It was a good day for the stock markets as the elections finally gave a clear verdict in favour of the Conservative Party after months of uncertainty. I have keenly been watching the FTSE 100 utilities’ set given that there was a possibility of them getting nationalised if a Labour government had come into power.
Logically, this meant that if the reverse were to happen, the uncertainty surrounding their future ownership would disappear and potentially make the stocks rally. And that is indeed what has occurred.
Finally an upswing
FTSE 100 electricity and gas provider National Grid (LSE:NG), for instance, saw the biggest rise over the last close in 18 months, of 5.5%. While the company’s share price has largely been trending upwards through the year, it really hasn’t seen a rising trend since I last checked on it.
Now this could be because the overall situation was hanging in the balance, and what was true for the broader markets also had to be true for some shares. But I suspect it’s also because there was a double doubt about what’s next for utilities.
I say this because the last results for NG that came out in mid-November were an improvement over the set seen before that. Underlying operating profit for the company is up by 1% for the first half of 2019–2020 compared to being down by 2% for the full year 2018–2019.
The company also sounded positive about the progress it’s making in other business areas like completing an acquisition and increasing its emissions’ reduction target. Yet, despite this the share price didn’t budge. It didn’t come off, but it didn’t rise either, indicating to me that investor attention was elsewhere.
Water and sewage facilities provider United Utilities (LSE:UU) showed an even bigger gain of 6.8% and also broke the 900p barrier for the first time since June 2017. Unlike National Grid, which would have been harder to nationalise because of legal complexities associated with its international operations, companies like UU or even Severn Trent would be easier to bring under the fold of the government.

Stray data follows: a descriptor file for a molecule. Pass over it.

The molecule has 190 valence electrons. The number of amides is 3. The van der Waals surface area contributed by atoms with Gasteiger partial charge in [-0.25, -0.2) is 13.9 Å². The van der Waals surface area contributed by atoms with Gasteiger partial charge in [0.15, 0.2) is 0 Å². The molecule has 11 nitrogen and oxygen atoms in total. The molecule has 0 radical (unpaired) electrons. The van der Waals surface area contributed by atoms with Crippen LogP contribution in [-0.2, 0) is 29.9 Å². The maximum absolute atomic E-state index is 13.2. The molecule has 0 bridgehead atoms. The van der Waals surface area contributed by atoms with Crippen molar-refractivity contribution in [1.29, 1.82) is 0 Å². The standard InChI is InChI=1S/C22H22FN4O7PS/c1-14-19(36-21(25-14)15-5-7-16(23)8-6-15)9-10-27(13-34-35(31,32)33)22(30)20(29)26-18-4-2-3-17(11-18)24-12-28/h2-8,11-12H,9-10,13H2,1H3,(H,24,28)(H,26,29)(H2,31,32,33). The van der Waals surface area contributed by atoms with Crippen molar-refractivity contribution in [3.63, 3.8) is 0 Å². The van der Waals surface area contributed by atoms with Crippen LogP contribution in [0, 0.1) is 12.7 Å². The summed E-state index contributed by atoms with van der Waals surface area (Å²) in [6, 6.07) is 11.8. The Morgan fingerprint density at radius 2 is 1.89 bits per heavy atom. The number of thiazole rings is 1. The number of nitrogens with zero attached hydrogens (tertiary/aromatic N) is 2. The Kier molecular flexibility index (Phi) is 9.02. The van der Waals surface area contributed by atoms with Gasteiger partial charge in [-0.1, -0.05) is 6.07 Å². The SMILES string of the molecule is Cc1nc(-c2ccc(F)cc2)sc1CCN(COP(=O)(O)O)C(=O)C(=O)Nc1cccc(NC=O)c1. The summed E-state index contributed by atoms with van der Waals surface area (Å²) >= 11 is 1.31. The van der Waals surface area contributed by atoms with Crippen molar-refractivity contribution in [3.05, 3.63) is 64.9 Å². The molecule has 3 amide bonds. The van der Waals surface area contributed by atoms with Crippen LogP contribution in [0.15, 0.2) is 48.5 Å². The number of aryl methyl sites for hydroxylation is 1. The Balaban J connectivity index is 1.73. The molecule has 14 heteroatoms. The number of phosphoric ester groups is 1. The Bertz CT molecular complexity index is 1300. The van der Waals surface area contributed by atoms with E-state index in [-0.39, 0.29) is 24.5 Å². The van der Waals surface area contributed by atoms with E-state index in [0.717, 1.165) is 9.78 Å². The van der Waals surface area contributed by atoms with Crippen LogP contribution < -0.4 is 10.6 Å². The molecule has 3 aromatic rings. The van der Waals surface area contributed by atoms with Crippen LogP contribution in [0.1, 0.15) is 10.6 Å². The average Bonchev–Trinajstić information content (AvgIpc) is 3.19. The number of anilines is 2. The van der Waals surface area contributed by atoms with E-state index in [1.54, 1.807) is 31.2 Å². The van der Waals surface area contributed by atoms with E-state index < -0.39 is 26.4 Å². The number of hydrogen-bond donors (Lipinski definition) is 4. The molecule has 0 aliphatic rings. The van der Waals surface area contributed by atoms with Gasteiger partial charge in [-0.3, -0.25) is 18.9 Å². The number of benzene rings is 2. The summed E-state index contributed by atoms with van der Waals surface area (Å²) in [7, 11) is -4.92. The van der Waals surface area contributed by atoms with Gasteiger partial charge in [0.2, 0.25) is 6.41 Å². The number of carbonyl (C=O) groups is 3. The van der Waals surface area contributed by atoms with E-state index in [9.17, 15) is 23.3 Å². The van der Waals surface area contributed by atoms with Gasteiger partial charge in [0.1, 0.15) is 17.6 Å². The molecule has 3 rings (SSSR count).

And this clearly seemed to be on investors’ minds, much more than performance, just as in the case of NG. After it announced its results on 20 November, UU’s share price reacted but not nearly as much as it did following the election result.
Fundamentally, UU remains a sound company and its latest results aren’t anything alarming either. It saw some increase in both revenue and underlying profit, which on balance is a positive even though reported profit declined.
Severn Trent was the biggest gainer of the three, up almost 9% from the last close, indicating that investors are far more positive on utilities now. But the price has run up in the last session, and I would wait for the euphoria to cool down and then invest in these shares.
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Manika Premsingh has no position in any of the shares mentioned. The Motley Fool UK has no position in any of the shares mentioned. Views expressed on the companies mentioned in this article are those of the writer and therefore may differ from the official recommendations we make in our subscription services such as Share Advisor, Hidden Winners and Pro. Here at The Motley Fool we believe that considering a diverse range of insights makes us better investors.